National | Technology

Issue: "Memorial Day 2004," May 29, 2004

Paper trail

DIEBOLD'S CONTROVERSIAL electronic voting system received a vote of confidence from its home state, as Ohio Gov. Bob Taft signed a bill requiring all counties to use the ATM-like machines by 2006. But these systems will also issue paper receipts as confirmation.

Diebold claims its technology offers more accuracy than punch cards, while making voting easier for the handicapped. It reported that one exit poll, taken during the California primary, gave one of the company's e-voting systems a 97-percent approval rating.

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While Diebold isn't the only voting machine maker, it remains the most controversial. Last year, an activist found e-voting source code on an unprotected internet site, then an unidentified person broke into a server and stole some internal documents.

Diebold reels from complaints about unsecured technology, plus hardware problems of a different sort that popped up in Maryland and California last March. The company is known for making bank ATMs and safes-and the struggling e-voting venture represents only 5 percent of its $2.1 billion business.

Card carriers

A NEW GENERATION OF graphics is coming to the PC, as new video cards hit the market promising the latest in animation and visual brilliance. The line between Hollywood and the home computer is shrinking.

Nvidia and ATI (the Coke and Pepsi of computer graphics) offer new add-ons with pretty pictures for a pretty price (about $500). ATI brags that its new Radeon X800 set performance records and can generate 8 billion pixels per second. Both competitors use separate processors to create graphics more efficiently.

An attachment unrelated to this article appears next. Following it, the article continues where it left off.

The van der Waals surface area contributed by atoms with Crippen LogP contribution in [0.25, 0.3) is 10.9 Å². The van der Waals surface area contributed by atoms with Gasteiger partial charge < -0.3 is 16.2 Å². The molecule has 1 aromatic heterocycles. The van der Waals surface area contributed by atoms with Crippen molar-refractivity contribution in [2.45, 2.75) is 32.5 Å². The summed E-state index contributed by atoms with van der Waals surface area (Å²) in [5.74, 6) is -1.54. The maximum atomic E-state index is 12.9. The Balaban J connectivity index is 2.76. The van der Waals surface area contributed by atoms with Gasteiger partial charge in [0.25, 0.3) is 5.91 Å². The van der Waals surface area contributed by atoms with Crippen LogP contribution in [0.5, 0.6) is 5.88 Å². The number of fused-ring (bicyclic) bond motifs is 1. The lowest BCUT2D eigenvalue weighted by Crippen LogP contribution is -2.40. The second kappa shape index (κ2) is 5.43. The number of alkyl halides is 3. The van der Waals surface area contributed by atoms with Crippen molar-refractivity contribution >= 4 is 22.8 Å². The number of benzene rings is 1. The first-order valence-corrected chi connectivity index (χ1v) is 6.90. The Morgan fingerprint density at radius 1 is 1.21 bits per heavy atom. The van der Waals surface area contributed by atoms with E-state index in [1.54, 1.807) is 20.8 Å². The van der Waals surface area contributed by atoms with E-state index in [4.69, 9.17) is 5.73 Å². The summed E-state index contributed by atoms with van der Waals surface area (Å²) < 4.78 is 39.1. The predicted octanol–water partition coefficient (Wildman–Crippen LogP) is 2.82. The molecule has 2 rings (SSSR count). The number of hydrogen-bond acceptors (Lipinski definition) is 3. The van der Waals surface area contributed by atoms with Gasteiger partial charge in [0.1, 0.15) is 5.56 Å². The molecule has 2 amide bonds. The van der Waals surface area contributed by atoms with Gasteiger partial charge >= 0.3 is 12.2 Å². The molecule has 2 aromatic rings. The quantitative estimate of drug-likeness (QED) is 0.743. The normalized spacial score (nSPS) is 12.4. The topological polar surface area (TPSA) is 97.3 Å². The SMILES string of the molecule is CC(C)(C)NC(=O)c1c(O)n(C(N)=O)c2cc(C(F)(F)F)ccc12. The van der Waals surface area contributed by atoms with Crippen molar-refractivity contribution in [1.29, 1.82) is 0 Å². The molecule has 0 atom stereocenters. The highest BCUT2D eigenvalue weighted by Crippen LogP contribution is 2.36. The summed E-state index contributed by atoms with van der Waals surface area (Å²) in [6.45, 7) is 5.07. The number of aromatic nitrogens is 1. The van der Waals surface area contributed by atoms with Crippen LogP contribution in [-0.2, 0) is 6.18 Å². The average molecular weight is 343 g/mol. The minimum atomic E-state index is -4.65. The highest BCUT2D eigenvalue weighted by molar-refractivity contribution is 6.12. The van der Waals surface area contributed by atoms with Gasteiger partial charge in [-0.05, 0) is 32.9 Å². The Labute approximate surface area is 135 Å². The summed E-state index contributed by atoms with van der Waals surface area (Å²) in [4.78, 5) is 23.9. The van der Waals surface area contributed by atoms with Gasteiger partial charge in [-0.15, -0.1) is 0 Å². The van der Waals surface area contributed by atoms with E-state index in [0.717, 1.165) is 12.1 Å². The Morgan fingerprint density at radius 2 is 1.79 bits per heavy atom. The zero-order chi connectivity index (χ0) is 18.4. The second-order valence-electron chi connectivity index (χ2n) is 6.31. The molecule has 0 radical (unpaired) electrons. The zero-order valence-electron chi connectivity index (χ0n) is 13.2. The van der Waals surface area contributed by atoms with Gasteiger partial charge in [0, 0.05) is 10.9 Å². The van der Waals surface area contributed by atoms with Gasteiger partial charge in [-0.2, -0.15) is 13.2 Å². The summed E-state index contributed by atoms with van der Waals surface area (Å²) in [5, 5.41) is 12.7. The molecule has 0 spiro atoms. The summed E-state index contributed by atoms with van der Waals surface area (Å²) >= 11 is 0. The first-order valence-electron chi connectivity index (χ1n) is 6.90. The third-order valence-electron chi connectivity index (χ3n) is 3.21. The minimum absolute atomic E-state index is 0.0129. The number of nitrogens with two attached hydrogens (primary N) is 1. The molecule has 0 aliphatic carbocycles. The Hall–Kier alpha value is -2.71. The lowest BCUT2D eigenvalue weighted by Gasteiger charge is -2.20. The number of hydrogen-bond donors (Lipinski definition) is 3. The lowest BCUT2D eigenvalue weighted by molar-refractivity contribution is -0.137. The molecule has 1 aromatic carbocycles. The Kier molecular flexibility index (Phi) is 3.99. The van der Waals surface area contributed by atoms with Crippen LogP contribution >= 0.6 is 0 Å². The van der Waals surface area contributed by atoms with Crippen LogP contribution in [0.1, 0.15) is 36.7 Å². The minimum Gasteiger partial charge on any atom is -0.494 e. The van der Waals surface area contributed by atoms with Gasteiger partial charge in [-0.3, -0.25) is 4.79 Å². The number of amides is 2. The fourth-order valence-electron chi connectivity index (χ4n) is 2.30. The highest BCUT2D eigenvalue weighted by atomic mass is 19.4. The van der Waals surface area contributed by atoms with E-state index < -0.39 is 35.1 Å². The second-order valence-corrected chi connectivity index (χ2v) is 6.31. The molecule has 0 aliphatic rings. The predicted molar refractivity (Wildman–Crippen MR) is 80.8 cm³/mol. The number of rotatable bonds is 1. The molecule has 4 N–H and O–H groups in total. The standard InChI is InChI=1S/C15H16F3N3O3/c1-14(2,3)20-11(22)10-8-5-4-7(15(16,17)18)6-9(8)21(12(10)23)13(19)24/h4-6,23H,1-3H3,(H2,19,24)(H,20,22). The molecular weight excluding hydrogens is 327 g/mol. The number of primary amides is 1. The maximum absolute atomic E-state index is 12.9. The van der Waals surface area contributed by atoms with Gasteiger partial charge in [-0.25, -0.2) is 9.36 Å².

Enough devoted users (with a suitable disposable income) love graphics and games to maintain the competitive market for video cards. Like car buffs, buyers are willing to open up their computer cases, fiddle with screws and upgrade their hardware for better graphics. As graphics improve, game developers make more sophisticated software, thus fueling even more demands for add-ons. A subculture of Web sites like ExtremeTech.com and TomsHardware .com review and compare new models.

For many typical users who rely only on Web browsers or word processors, all this is as irrelevant as premium gasoline in a subcompact car. The graphics chips that come with the typical computer system are more than adequate for crisp, clear pictures on traditional and flat screens. But those with higher demands want ever more visual firepower.


Vietnamese officials announced new restrictions on Internet use, following a crackdown on online dissent. Internet cafes must now check users' identification and all activity is tracked. The Communist-run media claims Internet users must not disseminate "state secrets" or commit acts that "infringe upon national security or social order and safety...."

German authorities are still investigating the Sasser and Netsky computer attacks, following the arrest of teen programmer Sven Jaschan. They suggested that the suspect, whose mother owns a computer store, wanted to build a reputation as a computer whiz by exploiting a flaw in Windows. He faces up to five years in prison if convicted.

FCC officials endorsed a plan to send wireless Internet service over unused TV channels. While proponents say it will bring access to people, especially in rural areas, some broadcasters say it will cause interference on conventional over-the-air stations. Under the plan, wireless companies would gain access to the unused local airwaves between channels 5 and 51.

Dell announced that record sales pushed its quarterly profits up 22 percent, despite spikes in memory prices and increased inventory. The PC-making powerhouse is expanding into high-end products like servers and data storage, as incoming

CEO Kevin Rollins prepares to take over in July.


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